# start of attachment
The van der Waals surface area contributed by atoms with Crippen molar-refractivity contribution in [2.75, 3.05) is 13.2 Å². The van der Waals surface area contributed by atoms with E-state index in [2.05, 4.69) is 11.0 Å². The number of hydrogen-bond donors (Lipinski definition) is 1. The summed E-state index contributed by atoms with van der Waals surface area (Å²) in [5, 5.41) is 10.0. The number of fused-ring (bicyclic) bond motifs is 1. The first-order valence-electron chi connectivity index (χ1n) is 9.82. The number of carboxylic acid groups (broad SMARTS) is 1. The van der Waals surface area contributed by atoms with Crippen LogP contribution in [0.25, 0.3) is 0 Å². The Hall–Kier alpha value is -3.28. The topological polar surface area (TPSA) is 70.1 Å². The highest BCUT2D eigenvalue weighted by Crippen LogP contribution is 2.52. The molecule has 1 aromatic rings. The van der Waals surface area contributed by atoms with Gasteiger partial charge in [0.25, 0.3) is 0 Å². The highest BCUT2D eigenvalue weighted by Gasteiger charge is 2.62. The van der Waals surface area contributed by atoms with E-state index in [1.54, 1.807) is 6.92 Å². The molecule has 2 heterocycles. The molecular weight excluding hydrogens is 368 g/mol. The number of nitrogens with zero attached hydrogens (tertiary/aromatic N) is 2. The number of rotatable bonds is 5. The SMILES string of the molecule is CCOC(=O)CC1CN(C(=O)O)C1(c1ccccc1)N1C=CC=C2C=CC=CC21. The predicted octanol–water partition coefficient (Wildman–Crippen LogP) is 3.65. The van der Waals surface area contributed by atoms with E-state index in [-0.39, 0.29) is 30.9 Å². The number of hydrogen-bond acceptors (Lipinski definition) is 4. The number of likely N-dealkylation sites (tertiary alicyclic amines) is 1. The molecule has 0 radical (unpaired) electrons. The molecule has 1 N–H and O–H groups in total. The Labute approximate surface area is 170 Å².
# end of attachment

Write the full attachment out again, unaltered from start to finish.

The van der Waals surface area contributed by atoms with Crippen molar-refractivity contribution in [2.75, 3.05) is 13.2 Å². The van der Waals surface area contributed by atoms with E-state index in [2.05, 4.69) is 11.0 Å². The number of hydrogen-bond donors (Lipinski definition) is 1. The summed E-state index contributed by atoms with van der Waals surface area (Å²) in [5, 5.41) is 10.0. The number of fused-ring (bicyclic) bond motifs is 1. The first-order valence-electron chi connectivity index (χ1n) is 9.82. The number of carboxylic acid groups (broad SMARTS) is 1. The van der Waals surface area contributed by atoms with Crippen LogP contribution in [0.25, 0.3) is 0 Å². The Hall–Kier alpha value is -3.28. The topological polar surface area (TPSA) is 70.1 Å². The highest BCUT2D eigenvalue weighted by Crippen LogP contribution is 2.52. The molecule has 1 aromatic rings. The van der Waals surface area contributed by atoms with Gasteiger partial charge in [0.25, 0.3) is 0 Å². The highest BCUT2D eigenvalue weighted by Gasteiger charge is 2.62. The van der Waals surface area contributed by atoms with E-state index in [1.54, 1.807) is 6.92 Å². The molecule has 2 heterocycles. The molecular weight excluding hydrogens is 368 g/mol. The number of nitrogens with zero attached hydrogens (tertiary/aromatic N) is 2. The number of rotatable bonds is 5. The SMILES string of the molecule is CCOC(=O)CC1CN(C(=O)O)C1(c1ccccc1)N1C=CC=C2C=CC=CC21. The predicted octanol–water partition coefficient (Wildman–Crippen LogP) is 3.65. The van der Waals surface area contributed by atoms with E-state index in [-0.39, 0.29) is 30.9 Å². The number of hydrogen-bond acceptors (Lipinski definition) is 4. The number of likely N-dealkylation sites (tertiary alicyclic amines) is 1. The molecule has 0 radical (unpaired) electrons. The molecule has 1 N–H and O–H groups in total. The Labute approximate surface area is 170 Å².